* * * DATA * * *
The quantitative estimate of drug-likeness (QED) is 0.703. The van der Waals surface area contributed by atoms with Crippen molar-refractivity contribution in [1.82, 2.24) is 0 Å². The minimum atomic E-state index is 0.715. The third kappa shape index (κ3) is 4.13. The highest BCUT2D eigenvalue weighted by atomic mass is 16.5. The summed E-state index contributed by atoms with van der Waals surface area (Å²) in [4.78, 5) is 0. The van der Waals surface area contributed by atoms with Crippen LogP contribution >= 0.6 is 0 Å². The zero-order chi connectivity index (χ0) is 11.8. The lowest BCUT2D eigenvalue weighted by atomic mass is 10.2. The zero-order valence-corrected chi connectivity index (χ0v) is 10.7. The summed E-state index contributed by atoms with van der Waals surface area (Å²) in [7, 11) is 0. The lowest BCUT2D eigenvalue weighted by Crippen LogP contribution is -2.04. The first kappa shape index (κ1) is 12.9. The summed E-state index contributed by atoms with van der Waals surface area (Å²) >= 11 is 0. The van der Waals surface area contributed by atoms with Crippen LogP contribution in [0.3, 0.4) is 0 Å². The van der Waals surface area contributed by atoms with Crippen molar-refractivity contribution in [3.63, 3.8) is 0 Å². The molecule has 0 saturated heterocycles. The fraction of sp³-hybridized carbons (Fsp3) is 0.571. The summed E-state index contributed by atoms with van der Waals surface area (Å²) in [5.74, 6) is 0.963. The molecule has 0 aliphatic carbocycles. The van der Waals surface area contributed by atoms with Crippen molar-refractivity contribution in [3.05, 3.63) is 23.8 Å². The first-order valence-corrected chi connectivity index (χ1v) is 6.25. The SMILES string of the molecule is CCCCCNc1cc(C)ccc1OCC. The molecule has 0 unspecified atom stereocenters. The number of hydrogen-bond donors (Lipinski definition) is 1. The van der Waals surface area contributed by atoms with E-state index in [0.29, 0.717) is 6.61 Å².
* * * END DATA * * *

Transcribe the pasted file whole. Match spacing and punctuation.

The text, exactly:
The quantitative estimate of drug-likeness (QED) is 0.703. The van der Waals surface area contributed by atoms with Crippen molar-refractivity contribution in [1.82, 2.24) is 0 Å². The minimum atomic E-state index is 0.715. The third kappa shape index (κ3) is 4.13. The highest BCUT2D eigenvalue weighted by atomic mass is 16.5. The summed E-state index contributed by atoms with van der Waals surface area (Å²) in [4.78, 5) is 0. The van der Waals surface area contributed by atoms with Crippen LogP contribution >= 0.6 is 0 Å². The zero-order chi connectivity index (χ0) is 11.8. The lowest BCUT2D eigenvalue weighted by atomic mass is 10.2. The zero-order valence-corrected chi connectivity index (χ0v) is 10.7. The summed E-state index contributed by atoms with van der Waals surface area (Å²) in [7, 11) is 0. The lowest BCUT2D eigenvalue weighted by Crippen LogP contribution is -2.04. The first kappa shape index (κ1) is 12.9. The summed E-state index contributed by atoms with van der Waals surface area (Å²) >= 11 is 0. The van der Waals surface area contributed by atoms with Crippen LogP contribution in [0.3, 0.4) is 0 Å². The van der Waals surface area contributed by atoms with Crippen molar-refractivity contribution in [3.63, 3.8) is 0 Å². The molecule has 0 saturated heterocycles. The fraction of sp³-hybridized carbons (Fsp3) is 0.571. The summed E-state index contributed by atoms with van der Waals surface area (Å²) in [5.74, 6) is 0.963. The molecule has 0 aliphatic carbocycles. The van der Waals surface area contributed by atoms with Crippen molar-refractivity contribution in [3.05, 3.63) is 23.8 Å². The first-order valence-corrected chi connectivity index (χ1v) is 6.25. The SMILES string of the molecule is CCCCCNc1cc(C)ccc1OCC. The molecule has 0 unspecified atom stereocenters. The number of hydrogen-bond donors (Lipinski definition) is 1. The van der Waals surface area contributed by atoms with E-state index in [0.29, 0.717) is 6.61 Å².